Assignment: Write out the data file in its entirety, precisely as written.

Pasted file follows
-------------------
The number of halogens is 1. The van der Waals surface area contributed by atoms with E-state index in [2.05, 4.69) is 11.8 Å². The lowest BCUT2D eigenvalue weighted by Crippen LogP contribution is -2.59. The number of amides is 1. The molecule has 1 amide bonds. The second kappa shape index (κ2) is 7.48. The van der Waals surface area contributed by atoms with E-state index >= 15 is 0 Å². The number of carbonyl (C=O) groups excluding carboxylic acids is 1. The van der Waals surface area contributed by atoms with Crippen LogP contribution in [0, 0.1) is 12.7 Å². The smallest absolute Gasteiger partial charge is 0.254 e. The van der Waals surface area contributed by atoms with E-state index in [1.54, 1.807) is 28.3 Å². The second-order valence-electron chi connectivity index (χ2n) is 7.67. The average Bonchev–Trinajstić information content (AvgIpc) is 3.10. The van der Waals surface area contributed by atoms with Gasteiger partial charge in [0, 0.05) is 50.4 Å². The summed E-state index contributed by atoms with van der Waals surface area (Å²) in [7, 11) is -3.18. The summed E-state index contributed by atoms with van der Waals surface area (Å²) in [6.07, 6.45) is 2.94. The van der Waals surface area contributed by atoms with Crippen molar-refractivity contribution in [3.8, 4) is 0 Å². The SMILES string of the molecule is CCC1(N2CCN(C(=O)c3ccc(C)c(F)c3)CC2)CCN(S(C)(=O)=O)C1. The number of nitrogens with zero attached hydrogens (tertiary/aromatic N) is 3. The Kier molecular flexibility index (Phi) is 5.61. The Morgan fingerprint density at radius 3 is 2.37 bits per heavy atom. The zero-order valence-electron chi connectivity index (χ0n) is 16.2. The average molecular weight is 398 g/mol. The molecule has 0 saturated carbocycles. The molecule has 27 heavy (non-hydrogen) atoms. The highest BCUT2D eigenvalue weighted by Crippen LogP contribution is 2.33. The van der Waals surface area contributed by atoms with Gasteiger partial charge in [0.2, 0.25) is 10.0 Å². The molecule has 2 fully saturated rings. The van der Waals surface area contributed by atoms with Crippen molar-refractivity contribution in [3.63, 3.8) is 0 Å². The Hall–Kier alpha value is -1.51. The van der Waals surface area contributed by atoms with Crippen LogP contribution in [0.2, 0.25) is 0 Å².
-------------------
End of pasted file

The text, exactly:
The number of halogens is 1. The van der Waals surface area contributed by atoms with E-state index in [2.05, 4.69) is 11.8 Å². The lowest BCUT2D eigenvalue weighted by Crippen LogP contribution is -2.59. The number of amides is 1. The molecule has 1 amide bonds. The second kappa shape index (κ2) is 7.48. The van der Waals surface area contributed by atoms with E-state index >= 15 is 0 Å². The number of carbonyl (C=O) groups excluding carboxylic acids is 1. The van der Waals surface area contributed by atoms with Crippen LogP contribution in [0, 0.1) is 12.7 Å². The smallest absolute Gasteiger partial charge is 0.254 e. The van der Waals surface area contributed by atoms with E-state index in [1.54, 1.807) is 28.3 Å². The second-order valence-electron chi connectivity index (χ2n) is 7.67. The average Bonchev–Trinajstić information content (AvgIpc) is 3.10. The van der Waals surface area contributed by atoms with Gasteiger partial charge in [0, 0.05) is 50.4 Å². The summed E-state index contributed by atoms with van der Waals surface area (Å²) in [7, 11) is -3.18. The summed E-state index contributed by atoms with van der Waals surface area (Å²) in [6.07, 6.45) is 2.94. The van der Waals surface area contributed by atoms with Crippen molar-refractivity contribution in [3.8, 4) is 0 Å². The SMILES string of the molecule is CCC1(N2CCN(C(=O)c3ccc(C)c(F)c3)CC2)CCN(S(C)(=O)=O)C1. The number of nitrogens with zero attached hydrogens (tertiary/aromatic N) is 3. The Kier molecular flexibility index (Phi) is 5.61. The Morgan fingerprint density at radius 3 is 2.37 bits per heavy atom. The zero-order valence-electron chi connectivity index (χ0n) is 16.2. The average molecular weight is 398 g/mol. The molecule has 0 saturated carbocycles. The molecule has 27 heavy (non-hydrogen) atoms. The highest BCUT2D eigenvalue weighted by Crippen LogP contribution is 2.33. The van der Waals surface area contributed by atoms with Gasteiger partial charge in [0.2, 0.25) is 10.0 Å². The molecule has 2 fully saturated rings. The van der Waals surface area contributed by atoms with Crippen molar-refractivity contribution in [3.63, 3.8) is 0 Å². The Hall–Kier alpha value is -1.51. The van der Waals surface area contributed by atoms with Crippen LogP contribution in [0.2, 0.25) is 0 Å².